Travelling with instruments and equipment
Access the ISM's comprehensive guide to transporting instruments into the EU and Northern Ireland.
Stuart Cooke, Digital Marketing Manager at My Baggage has put together some helpful advice on getting through customs with your musical instrument.
There is a lot to consider before you travel with your musical instrument (such as which airline to fly with, how to stow your instrument and how to protect it during transit) but one thing that often gets neglected is whether or not you're going to be able to get your instrument safely and easily through customs. For the most part, if you’ve done everything correctly this won’t be a problem but in some places, you may be subject to additional taxes and in more extreme cases you might not be able to bring your instrument into the country at all.
That said, don’t start panicking just yet! We’ve put together a guide to explore how best to travel with an instrument and we’ll also look at some examples of customs rules form around the world that you need to be aware of. This will make travelling with your precious cargo much safer and easier in the future.
Before you travel, it’s a good idea to check in with your airline if you're unsure about the best way to fly with your instrument. They’ll be able to advise you on whether you can take it into the cabin with you or whether it’s better to put it in the hold. They’ll also be able to advise you on security measures and any other rules you may need to be aware of.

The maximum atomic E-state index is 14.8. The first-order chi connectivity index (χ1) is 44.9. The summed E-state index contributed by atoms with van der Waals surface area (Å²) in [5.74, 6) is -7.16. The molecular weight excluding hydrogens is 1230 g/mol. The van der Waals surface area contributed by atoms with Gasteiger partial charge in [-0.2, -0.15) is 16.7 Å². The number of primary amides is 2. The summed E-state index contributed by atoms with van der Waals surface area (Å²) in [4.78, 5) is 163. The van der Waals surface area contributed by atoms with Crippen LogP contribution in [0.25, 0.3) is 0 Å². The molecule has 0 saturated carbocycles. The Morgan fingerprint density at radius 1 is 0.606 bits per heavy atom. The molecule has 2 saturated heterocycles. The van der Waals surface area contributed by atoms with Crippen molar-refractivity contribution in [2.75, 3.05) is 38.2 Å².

So, before you book your tickets and commit, get in touch with your chosen airline and find out what their rules and regulations are. This can save you lots of trouble (and potentially money) in the long run. You might also wish to ring around a few of the popular airlines to get a better idea of their individual rules, so you can find out which is going to be the best option for you and your instrument. It may be the case that it’s easier and cheaper to use a luggage shipping solution to send your instrument ahead and have it meet you at your hotel or venue.
As well as doing your research into the airline’s rules and regulations, it’s also a good idea to look into the specific country you're visiting to see if they have any specific laws that could impact your entry into the country. A quick internet search should throw up plenty of information but if you can find the airport or government’s official website this is usually the best place to look. You might also be able to find forums from fellow musicians who have travelled to that country in the past and can offer their advice.
In some cases, you may need to declare your instrument, depending on what it is and the material it is made from. As we said above, do your research and you should be able to determine whether you will need to declare this at customs but if on doubt, you should always speak to a customs officer when you arrive and explain what you have. In most cases, they will ask to see your documentation (more on this in the next section) or simply just wave you through.
To make your trip as simple as possible it’s important that you get all the correct documentation, otherwise you could face problems when getting through customs. Different countries require different documentation and permits so you’ll need to look into this and find out if you need to arrange any particular forms or documents before you travel. Some of the most popular and recognised documents that you should have/consider include:
In order to keep your instrument safe, you need to package it up properly in a case or bag, taking extra precautions such as fragile sticks, padding and removing any sharp implements that could leave a mark. But more than this, if you're taking your instrument into the cabin you, it’s also important that you make it easy for customs to check inside the case or bag if they need to, so you can get through security as quickly and easily as possible.
For more information on Brexit and what this means for you after the end of the transition period on 31 December 2020, ISM members can access the following updated advice pages: